Also, I posted a slightly revised bibliography, this time with Amazon links.

    • veeloxtrox says:

      Request for the future. If possible, having a before and after photo for any retrofit would be make it easier to see what changed.

      • bean says:

        It’s surprisingly hard to find good photos for that sort of thing. You want similar angles, and to show the relevant details, which may or may not be visible at common scales. The compare of Tennessee worked because it was so obviously very different, but that was not intended to be detailed. Iowa’s 1945 refit was most notable for enclosing the bridge, which you should be able to see between the first and second photo. I could look at adding an arrow for people who don’t know where the bridge is, I guess.
        (Typical mind fallacy alert. I’m having trouble remembering that there may not be people who don’t know at least approximately where to look when I say ‘bridge’.)

        • quaelegit says:

          I know the bridge is where lots of instruments and important people hang out, but I’m not sure I could point to it on a picture of an arbitrary battleship.

          Now that you’ve hinted to compare the two pictures, I’m guessing its the level(s) higher than and a bit behind the six really long guns that face towards the frontbow?

          And for anyone as clueless as me (had to double check bow vs. stern), the “nomenclature” subsection of the Wikipedia article “Ship” has a nice diagram.

          • bean says:

            Exactly. It’s always going to be somewhere you can see pretty well, particularly forward. In practice, that means right behind the forward turrets on any warship. Merchant ships are a bit more complex, but it’s usually pretty obvious with a bit of practice.

          • John Schilling says:

            Also maybe worth noting the difference between the bridge and the conning tower. The conning tower is basically a miniature bridge inside a very heavily armored cylinder, that wants to be in the same place as the actual bridge but typically winds up being either a little bit below and in front or a little bit above and behind. The bridge is the relatively spacious one with actual windows, while the conning tower looks more like a pillbox with vision slits.

            It isn’t necessarily the case that the captain will be in the conning tower during a battle, because he may need the situational awareness that only the bridge can offer. But somebody will be in the conning tower, if only to steer the ship to a place of safety where they can hose what’s left of the captain out of what’s left of the bridge. Are you sure you want to be captain?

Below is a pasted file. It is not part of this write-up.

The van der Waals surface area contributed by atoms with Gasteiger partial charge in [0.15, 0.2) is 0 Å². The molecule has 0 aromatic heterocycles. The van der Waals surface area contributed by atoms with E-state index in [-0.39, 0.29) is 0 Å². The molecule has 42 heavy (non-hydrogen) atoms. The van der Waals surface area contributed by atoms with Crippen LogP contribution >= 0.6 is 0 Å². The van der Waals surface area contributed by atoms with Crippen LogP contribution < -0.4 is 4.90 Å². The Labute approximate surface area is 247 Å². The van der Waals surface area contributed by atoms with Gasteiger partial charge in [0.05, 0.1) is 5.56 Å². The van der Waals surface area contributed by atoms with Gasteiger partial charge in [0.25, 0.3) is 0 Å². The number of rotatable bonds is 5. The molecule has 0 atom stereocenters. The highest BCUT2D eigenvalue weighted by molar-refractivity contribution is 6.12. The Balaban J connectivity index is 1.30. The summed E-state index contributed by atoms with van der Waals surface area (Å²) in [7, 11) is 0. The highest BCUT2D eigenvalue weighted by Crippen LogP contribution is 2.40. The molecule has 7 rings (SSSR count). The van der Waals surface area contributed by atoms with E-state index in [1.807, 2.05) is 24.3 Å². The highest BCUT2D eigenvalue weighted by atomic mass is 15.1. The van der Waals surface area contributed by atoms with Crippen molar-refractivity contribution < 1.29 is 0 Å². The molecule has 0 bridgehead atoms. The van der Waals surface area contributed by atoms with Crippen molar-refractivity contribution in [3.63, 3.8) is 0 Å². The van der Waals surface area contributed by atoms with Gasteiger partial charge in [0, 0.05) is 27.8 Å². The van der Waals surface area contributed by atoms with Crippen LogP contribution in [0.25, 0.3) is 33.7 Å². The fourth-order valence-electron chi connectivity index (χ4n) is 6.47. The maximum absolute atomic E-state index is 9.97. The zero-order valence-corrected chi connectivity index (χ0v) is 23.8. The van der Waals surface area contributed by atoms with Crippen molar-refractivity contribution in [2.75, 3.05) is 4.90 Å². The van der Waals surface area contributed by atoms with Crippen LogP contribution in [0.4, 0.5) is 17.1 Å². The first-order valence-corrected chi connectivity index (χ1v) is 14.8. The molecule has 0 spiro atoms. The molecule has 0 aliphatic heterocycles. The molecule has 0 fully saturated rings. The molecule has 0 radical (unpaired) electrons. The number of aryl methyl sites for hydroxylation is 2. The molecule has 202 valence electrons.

Another place from which the ship might be tactically commanded is the Combat Information Center, which I believe was substantially upgraded in the Iowas as e.g. radar became the primary sensor rather than a gimmick. But that’s usually deep inside the ship and doesn’t show up on photos. At least not the kind you’re allowed to see until the ship has been retired.

          • bean says:

            Also maybe worth noting the difference between the bridge and the conning tower. The conning tower is basically a miniature bridge inside a very heavily armored cylinder, that wants to be in the same place as the actual bridge but typically winds up being either a little bit below and in front or a little bit above and behind. The bridge is the relatively spacious one with actual windows, while the conning tower looks more like a pillbox with vision slits.

            That heavily depends on a bunch of factors I’m not going to go into here. On Iowa, the conning tower is the vertical cylinder visible pre-refit. The bridge was originally open, and wrapped around the front of the ship control level of the conning tower. During the refit, it was enclosed, and an open flying bridge installed above it. The British often installed the bridge several levels higher for a bunch of complicated reasons, and Iowa also has a secondary bridge on the 08 level (main bridge is 04), but for reasons that don’t match why the British did so. This topic is added to the essay list.
            The US typically wrapped the bridge around the conning tower because the conning tower was supposed to be the primary ship control position even in peacetime to develop good habits. This never worked, but BuShips kept trying.